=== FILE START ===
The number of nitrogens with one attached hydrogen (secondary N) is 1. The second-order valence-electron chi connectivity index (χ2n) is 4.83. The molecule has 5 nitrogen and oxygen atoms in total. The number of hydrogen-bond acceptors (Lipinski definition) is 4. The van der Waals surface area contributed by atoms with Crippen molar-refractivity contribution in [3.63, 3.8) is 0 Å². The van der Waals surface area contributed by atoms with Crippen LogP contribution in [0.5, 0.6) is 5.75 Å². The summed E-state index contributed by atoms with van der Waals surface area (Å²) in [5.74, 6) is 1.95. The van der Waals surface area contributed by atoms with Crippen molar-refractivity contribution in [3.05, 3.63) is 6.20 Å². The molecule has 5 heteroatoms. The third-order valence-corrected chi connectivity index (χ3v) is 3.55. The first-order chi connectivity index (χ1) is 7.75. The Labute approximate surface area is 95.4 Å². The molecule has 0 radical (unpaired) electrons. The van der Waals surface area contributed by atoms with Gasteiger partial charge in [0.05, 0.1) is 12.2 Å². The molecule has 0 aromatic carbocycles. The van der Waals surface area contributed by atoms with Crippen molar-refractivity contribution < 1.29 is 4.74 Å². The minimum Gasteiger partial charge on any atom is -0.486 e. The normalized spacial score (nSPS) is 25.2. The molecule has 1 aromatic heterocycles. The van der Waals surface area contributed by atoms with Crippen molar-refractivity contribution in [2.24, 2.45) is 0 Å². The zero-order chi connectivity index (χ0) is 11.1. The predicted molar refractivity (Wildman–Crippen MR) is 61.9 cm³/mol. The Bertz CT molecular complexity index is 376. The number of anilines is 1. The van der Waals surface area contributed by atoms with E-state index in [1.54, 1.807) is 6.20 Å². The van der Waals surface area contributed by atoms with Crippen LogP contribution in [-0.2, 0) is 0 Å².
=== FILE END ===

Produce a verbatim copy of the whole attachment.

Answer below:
The number of nitrogens with one attached hydrogen (secondary N) is 1. The second-order valence-electron chi connectivity index (χ2n) is 4.83. The molecule has 5 nitrogen and oxygen atoms in total. The number of hydrogen-bond acceptors (Lipinski definition) is 4. The van der Waals surface area contributed by atoms with Crippen molar-refractivity contribution in [3.63, 3.8) is 0 Å². The van der Waals surface area contributed by atoms with Crippen LogP contribution in [0.5, 0.6) is 5.75 Å². The summed E-state index contributed by atoms with van der Waals surface area (Å²) in [5.74, 6) is 1.95. The van der Waals surface area contributed by atoms with Crippen molar-refractivity contribution in [3.05, 3.63) is 6.20 Å². The molecule has 5 heteroatoms. The third-order valence-corrected chi connectivity index (χ3v) is 3.55. The first-order chi connectivity index (χ1) is 7.75. The Labute approximate surface area is 95.4 Å². The molecule has 0 radical (unpaired) electrons. The van der Waals surface area contributed by atoms with Gasteiger partial charge in [0.05, 0.1) is 12.2 Å². The molecule has 0 aromatic carbocycles. The van der Waals surface area contributed by atoms with Crippen molar-refractivity contribution < 1.29 is 4.74 Å². The minimum Gasteiger partial charge on any atom is -0.486 e. The normalized spacial score (nSPS) is 25.2. The molecule has 1 aromatic heterocycles. The van der Waals surface area contributed by atoms with Crippen molar-refractivity contribution in [2.24, 2.45) is 0 Å². The zero-order chi connectivity index (χ0) is 11.1. The predicted molar refractivity (Wildman–Crippen MR) is 61.9 cm³/mol. The Bertz CT molecular complexity index is 376. The number of anilines is 1. The van der Waals surface area contributed by atoms with E-state index in [1.54, 1.807) is 6.20 Å². The van der Waals surface area contributed by atoms with Crippen LogP contribution in [-0.2, 0) is 0 Å².